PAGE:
Top Architectural Design Trends for 2015 - VIATechnik | BIM, Virtual Reality, CAD, Estimating, Scheduling Services

Top Architectural Design Trends for 2015

Anton Dy Buncio
Jun 29

Architectural design is one of those industries that remains somewhat consistent from year to year but sees a few notable game-changers with each passing season. Here are a few of the building trends that have caught our attention so far in 2015.

Supertall Buildings

Architects and engineers haven’t grown tired of tall buildings, and in fact, they’re continuing to grow taller every year. China leads the world in supertall buildings, and the country is scheduled to complete even more supertall buildings in 2015.

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Collaborative Workspaces

In today’s economy and technological age, more employees are working remotely – on the road and at home – which has created a greater need for collaborative workspaces. Rows after rows of cubicles just don’t cut it in the modern work environment, and the fine lines between public and private spaces are becoming blurred. Accordingly, clients are thinking more outside-the-box in terms of office space so architects need to keep up with innovators in diverse fields.

Hypoallergenic Materials

As employees and tenants become more health conscious, they demand healthier buildings to live and work in. Health conscious materials that are hypoallergenic and chemical-free are now being chosen more frequently than their more harmful counterparts for paints, upholstery, and insulation. There are many safe building materials available to choose from if owners are willing to invest in some research and short-term cost.

Net Zero Energy Buildings

“Net zero energy” is a hot buzz phrase in both commercial and residential construction, as energy efficiency becomes an even greater priority in 2015. Homes and office spaces that can boast of the “net zero energy” title have proven feasible and sustainable, therefore increasing the demand in major cities and rural regions.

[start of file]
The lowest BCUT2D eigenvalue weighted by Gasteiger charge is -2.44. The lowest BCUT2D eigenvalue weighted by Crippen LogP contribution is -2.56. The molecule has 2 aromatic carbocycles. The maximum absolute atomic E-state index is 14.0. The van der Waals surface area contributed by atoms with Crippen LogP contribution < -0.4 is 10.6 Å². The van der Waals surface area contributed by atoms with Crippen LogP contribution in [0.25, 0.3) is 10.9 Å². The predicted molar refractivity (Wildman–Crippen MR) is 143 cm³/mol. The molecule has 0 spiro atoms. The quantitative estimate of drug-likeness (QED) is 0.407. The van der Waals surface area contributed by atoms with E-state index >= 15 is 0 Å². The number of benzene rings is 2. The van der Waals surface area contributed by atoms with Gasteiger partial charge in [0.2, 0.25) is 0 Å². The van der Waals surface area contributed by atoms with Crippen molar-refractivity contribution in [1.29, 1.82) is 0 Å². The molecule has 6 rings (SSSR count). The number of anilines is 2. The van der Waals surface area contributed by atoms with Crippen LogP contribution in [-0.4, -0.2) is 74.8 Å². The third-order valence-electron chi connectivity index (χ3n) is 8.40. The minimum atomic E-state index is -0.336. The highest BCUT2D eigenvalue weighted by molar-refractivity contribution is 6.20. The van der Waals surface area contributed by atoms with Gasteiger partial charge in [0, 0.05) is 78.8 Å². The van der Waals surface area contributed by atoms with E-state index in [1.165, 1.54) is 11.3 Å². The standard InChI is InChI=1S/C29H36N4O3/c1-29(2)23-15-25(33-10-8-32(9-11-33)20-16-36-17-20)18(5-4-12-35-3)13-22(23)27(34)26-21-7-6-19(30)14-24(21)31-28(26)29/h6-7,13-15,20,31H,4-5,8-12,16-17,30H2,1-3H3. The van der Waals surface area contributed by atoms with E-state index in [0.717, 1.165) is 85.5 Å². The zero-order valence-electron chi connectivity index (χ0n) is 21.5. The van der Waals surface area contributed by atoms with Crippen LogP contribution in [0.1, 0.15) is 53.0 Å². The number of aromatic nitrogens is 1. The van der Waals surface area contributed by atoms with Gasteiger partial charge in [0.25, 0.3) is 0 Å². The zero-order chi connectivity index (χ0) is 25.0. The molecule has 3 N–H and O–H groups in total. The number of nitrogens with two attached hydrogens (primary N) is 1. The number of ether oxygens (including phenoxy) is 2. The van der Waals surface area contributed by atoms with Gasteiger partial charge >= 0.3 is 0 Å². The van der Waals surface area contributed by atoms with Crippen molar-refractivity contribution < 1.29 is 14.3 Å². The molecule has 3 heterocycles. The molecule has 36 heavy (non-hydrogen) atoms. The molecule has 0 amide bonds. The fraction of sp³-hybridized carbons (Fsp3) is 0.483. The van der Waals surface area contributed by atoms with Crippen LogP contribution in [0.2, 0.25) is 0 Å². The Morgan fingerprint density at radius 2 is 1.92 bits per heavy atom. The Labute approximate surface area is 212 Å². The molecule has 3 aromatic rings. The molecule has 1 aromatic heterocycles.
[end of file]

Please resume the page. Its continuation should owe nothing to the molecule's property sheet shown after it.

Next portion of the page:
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Passive Construction

Rather than working against the environment, passive buildings work with it by cutting external technology and boosting self-sufficiency. Engineers make buildings more passive by installing large windows to utilize the sun’s heat for warming and designing roofs to facilitate wind power and solar energy. Overhangs, insulation, and glazing are trends that are popular in modern buildings for this purpose.

Weather-Resistant Structures

As climate change continues to take its toll on Planet Earth, the need for weather-resistant structures is as great as, or even greater than, ever before. Natural disasters are nothing new, but creative designers and engineers are continuously finding new ways to keep people safe from harm’s way. Need an example? Check out Dionisio Gonzalez’s hypothetical blueprints of futuristic concrete structures to protect beach dwellers from hurricanes.

3D Printed Everything

The other hot buzz word that the design industry can’t get away from is 3D printing. 3D printed interiors will likely be the way of the future – from walls to furniture and accessories. This technology seems to know no boundaries, as it is already beginning to infiltrate the fields of engineering, medicine, and environmental preservation.

 

Photo credit: Chris and Kevin Dooley via Flickr

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InvestmentsUniversitiesFacilities
Anton Dy Buncio
Jun 29

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